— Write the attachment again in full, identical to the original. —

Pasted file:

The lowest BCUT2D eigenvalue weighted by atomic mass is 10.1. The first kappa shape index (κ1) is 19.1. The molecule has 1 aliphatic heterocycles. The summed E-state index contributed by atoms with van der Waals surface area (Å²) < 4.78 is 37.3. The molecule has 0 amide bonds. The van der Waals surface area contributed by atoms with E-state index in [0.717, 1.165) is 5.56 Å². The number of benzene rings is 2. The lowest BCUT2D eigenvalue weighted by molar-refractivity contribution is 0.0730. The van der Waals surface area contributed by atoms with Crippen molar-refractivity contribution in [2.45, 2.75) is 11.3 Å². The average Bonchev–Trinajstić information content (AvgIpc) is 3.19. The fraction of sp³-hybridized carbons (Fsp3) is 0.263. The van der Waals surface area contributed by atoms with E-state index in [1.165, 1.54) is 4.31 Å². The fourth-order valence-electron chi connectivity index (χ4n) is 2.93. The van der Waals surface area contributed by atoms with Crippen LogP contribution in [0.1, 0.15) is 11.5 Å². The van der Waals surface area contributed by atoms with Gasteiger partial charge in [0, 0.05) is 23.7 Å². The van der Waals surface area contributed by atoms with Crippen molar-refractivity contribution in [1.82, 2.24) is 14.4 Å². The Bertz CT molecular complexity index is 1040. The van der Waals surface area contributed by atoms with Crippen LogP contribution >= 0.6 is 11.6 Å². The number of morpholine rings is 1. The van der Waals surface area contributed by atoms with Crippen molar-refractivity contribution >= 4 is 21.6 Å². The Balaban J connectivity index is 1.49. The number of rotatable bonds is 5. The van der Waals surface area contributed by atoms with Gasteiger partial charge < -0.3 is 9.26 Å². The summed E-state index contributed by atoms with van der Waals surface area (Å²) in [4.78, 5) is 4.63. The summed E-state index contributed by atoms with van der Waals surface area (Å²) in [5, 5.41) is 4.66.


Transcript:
The lowest BCUT2D eigenvalue weighted by atomic mass is 10.1. The first kappa shape index (κ1) is 19.1. The molecule has 1 aliphatic heterocycles. The summed E-state index contributed by atoms with van der Waals surface area (Å²) < 4.78 is 37.3. The molecule has 0 amide bonds. The van der Waals surface area contributed by atoms with E-state index in [0.717, 1.165) is 5.56 Å². The number of benzene rings is 2. The lowest BCUT2D eigenvalue weighted by molar-refractivity contribution is 0.0730. The van der Waals surface area contributed by atoms with Crippen molar-refractivity contribution in [2.45, 2.75) is 11.3 Å². The average Bonchev–Trinajstić information content (AvgIpc) is 3.19. The fraction of sp³-hybridized carbons (Fsp3) is 0.263. The van der Waals surface area contributed by atoms with E-state index in [1.165, 1.54) is 4.31 Å². The fourth-order valence-electron chi connectivity index (χ4n) is 2.93. The van der Waals surface area contributed by atoms with Crippen LogP contribution in [0.1, 0.15) is 11.5 Å². The van der Waals surface area contributed by atoms with Gasteiger partial charge in [0, 0.05) is 23.7 Å². The van der Waals surface area contributed by atoms with Crippen molar-refractivity contribution in [1.82, 2.24) is 14.4 Å². The Bertz CT molecular complexity index is 1040. The van der Waals surface area contributed by atoms with Crippen LogP contribution >= 0.6 is 11.6 Å². The number of morpholine rings is 1. The van der Waals surface area contributed by atoms with Crippen molar-refractivity contribution >= 4 is 21.6 Å². The Balaban J connectivity index is 1.49. The number of rotatable bonds is 5. The van der Waals surface area contributed by atoms with Gasteiger partial charge < -0.3 is 9.26 Å². The summed E-state index contributed by atoms with van der Waals surface area (Å²) in [4.78, 5) is 4.63. The summed E-state index contributed by atoms with van der Waals surface area (Å²) in [5, 5.41) is 4.66.